This Court has repeatedly held that a party may not invite error at the trial and then assign it as error on appeal. State v. Gortarez, 96 Ariz. 206, 393 P.2d 670 (1964); State v. Paramo, 92 Ariz. 290, 376 P.2d 554 (1962).

The testimony about which defendant complains developed at the trial, beginning with cross-examination of Officer Chestnut by defense counsel, as follows:

"Q. Now you say the only reason you stopped the defendant to begin with was because he fit the general description of a robbery suspect?

"A. That is correct, sir.

"Q. And no other reason?

"A. If the Court wishes me to answer the question — It might be considered to be prejudicial to the defendant.

* * * * * *

"Q. Again recalling your attention to the date of April 15, 1963, in the Justice Court of the Northeast Phoenix Precinct, you did testify under oath at that time, did you not, Officer?

"A. I did, Sir.

"Q. Were the following questions asked by Mr. Miller and were the following answers given by you?

* * * * * *

"Q. `Q. Then you didn't know who he was before you stopped him?

"`A. I stopped the individual that looks something like a gentleman that I had heard called Robert Farmer.

"`Q. Why did you stop him?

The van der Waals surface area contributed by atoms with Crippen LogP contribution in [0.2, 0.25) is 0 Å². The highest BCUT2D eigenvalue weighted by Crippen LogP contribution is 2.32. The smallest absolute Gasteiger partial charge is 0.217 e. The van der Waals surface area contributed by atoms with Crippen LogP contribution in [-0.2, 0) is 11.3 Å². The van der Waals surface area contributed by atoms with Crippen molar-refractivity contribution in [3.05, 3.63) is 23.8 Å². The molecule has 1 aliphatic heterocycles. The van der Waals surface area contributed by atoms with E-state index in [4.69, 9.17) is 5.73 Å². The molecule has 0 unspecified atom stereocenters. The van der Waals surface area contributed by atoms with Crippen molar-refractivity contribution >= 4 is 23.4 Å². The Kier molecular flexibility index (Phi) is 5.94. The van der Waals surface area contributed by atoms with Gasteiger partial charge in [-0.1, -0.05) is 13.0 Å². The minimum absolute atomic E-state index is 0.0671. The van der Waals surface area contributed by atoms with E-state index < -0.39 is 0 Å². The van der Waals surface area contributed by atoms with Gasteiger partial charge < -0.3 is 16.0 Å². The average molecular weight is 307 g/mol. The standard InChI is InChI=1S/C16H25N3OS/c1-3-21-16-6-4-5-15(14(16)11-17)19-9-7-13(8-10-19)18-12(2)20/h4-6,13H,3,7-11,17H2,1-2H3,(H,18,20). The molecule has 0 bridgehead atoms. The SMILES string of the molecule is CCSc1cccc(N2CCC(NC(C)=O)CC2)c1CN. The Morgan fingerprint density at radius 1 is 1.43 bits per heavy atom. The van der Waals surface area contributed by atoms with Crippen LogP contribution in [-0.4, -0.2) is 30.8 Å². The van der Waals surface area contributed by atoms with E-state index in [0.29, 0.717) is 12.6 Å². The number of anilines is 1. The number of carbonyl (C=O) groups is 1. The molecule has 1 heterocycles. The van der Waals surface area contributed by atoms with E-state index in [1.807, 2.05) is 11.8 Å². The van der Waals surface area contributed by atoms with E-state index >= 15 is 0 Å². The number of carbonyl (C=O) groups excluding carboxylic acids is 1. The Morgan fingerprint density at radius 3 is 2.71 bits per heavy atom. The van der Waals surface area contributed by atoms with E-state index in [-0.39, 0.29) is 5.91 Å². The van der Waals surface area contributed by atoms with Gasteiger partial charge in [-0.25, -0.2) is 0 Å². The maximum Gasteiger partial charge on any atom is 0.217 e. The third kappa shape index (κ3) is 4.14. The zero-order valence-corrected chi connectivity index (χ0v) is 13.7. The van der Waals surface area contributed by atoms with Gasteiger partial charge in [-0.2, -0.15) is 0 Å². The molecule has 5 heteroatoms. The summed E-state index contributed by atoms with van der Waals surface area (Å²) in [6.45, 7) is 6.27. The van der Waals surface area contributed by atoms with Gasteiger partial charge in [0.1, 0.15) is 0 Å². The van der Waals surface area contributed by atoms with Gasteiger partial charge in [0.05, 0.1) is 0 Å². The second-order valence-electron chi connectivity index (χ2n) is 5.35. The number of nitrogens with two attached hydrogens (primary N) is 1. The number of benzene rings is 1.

"`A. Because he looked something like a gentleman by the name of Robert Farmer, and he also fit the description of an armed robbery suspect that we had earlier in the evening at Wickiup Liquors.'"

"Were those questions asked and were those answers given by you on that date?

"A. That is correct, sir.

"[Defense Counsel]: No further questions.

"THE COURT: Redirect?


"[Prosecuting Attorney]:

"Q. Can you explain the last answer, sir, that you made at the preliminary hearing to the court and jury today? Yes or no?

"A. Yes.

"Q. Please do.

"A. I have observed Mr. Farmer's picture previously in police department files. Also —

"[Defense Attorney]: I object to any further testimony on this [sic] part. He has answered the question.

"THE COURT: The objection will be sustained.

"[Prosecuting Attorney]: Withdraw the further question on that avenue."

Defense counsel had adequate notice of the nature of the answer which would be forthcoming from the officer. This notice is indicated by the warning response the officer made to a question put to him on cross-examination as quoted above and also by the officer's testimony at the preliminary hearing preceding the portion quoted by defense counsel as an allegedly prior inconsistent statement. The pertinent testimony at the preliminary hearing proceeded as follows: